Eleanor Coppola: “Scrolls”
April 10-May 4, 2013
Gallery Paule Anglim
14 Geary Street
San Francisco, CA
-by John Held, Jr.
There is amble justification in associating author, filmmaker, set designer, installation artist, and photographer Eleanor Coppola with Gallery Paule Anglim, which represents many of the finest conceptual artists in the Bay Area. Raised in Southern California, a graduate of UCLA, Coppola later attended the San Francisco Art Institute, and teamed up with fellow Gallery Anglim artist Lynn Hershman in the early 1970s, in “The Dante Hotel,” which presented site –specific artworks in a residential hotel. Part of Coppola’s work had poet Tony Dingman ensconced in a room, documenting the subtle shifts of his living arrangement over time. In a note pinned to a mirror, Coppola wrote, “I realize that I want to aestheticize all kinds of ordinary acts…elevate them to consciousness, therefore art…”
In her current exhibition at Gallery Paule Anglim, Coppola photographs the understated variations of her Napa Valley environment. In a 2011 interview, she stated that, “I have a quiet kind of demeanor so as not to disturb the process going on around me, while standing in the center of it, getting the work done.” Fallen leaves, the wafting of fog, impressions of momentary moisture on a cement patio are captured and retained as instants of fluidity preserved as poetic interludes. Each of the digital pigment prints are given the same series title, “Saboru,” a Japanese word meaning “truant,” a person skipping school, and by extension, one not afraid to break accepted rules.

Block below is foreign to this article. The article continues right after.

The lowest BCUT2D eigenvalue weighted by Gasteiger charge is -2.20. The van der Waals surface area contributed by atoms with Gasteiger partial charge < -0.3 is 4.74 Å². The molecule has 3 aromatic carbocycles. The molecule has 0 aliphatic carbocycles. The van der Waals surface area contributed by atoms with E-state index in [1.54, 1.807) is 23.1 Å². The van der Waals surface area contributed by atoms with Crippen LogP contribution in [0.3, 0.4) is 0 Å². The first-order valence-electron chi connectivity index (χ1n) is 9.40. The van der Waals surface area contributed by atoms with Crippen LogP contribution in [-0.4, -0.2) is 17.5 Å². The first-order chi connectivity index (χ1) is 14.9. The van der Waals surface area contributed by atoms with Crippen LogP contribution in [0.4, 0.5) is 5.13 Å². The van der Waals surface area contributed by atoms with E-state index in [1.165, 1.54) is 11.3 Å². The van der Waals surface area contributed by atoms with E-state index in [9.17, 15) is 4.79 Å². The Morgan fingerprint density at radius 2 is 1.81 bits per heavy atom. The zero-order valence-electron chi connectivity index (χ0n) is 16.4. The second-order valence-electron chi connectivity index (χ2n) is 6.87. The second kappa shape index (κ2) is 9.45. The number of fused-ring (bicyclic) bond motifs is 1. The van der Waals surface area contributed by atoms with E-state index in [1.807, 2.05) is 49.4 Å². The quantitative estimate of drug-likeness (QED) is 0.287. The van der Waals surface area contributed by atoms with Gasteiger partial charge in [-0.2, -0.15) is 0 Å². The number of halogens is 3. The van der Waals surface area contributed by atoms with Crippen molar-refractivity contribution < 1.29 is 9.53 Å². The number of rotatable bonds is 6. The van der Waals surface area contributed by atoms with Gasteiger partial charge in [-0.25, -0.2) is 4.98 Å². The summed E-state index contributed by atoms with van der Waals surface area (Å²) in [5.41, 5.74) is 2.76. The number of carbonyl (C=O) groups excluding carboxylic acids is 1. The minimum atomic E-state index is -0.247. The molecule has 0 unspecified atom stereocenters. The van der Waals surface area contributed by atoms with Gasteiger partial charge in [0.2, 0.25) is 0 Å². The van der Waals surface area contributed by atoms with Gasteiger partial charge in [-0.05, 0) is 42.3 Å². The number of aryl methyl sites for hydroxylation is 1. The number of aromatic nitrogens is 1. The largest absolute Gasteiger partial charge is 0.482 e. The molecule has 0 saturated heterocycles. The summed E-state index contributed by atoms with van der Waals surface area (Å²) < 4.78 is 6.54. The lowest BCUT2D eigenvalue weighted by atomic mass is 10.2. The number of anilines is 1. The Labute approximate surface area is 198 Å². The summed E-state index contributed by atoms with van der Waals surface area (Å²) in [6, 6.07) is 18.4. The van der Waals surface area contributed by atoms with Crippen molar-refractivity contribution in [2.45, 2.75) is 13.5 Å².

The metaphorical associations with Japanese culture extend to the presentation of the works on five foot printed scrolls. Whereas the traditional Japanese scroll would incorporate a calligraphic landscape, here a photograph subverts the viewer’s expectation. The printing on bright white paper is subtle and unobtrusive, transferring not only the photograph but also an all-over soft pastel haze bringing the image into harmony with the entire construction.
Visitors to Japan are often struck with the most ordinary of objects, say a melon, wrapped in luxurious packaging. A recent guest from Japan presented me with some red bean candy concealed in a beautiful box, whose pleasure has lasted long after the final consumption of the edible centerpiece. Another intricate part of Coppola’s presentation is a box engraved with her name, in which to place the scroll for easy transport.
Portability assumes an important aspect of the conceptual framework. Falling leaves, a car’s headlights breaking through the mist, turkey tracks left in concrete, meandering cattle –all transposed against a backdrop of serenity and stillness. The work itself can be taken anywhere, from room to room, or perhaps, owing to the artists’ frequent travel, from hotel to hotel. And like red bean sweets that have been savored and consumed, the artwork can be safely stored in it’s protective casing, enjoyed in a transformative state, waiting one day to again see the light.
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All images Courtesy Gallery Paule Anglim.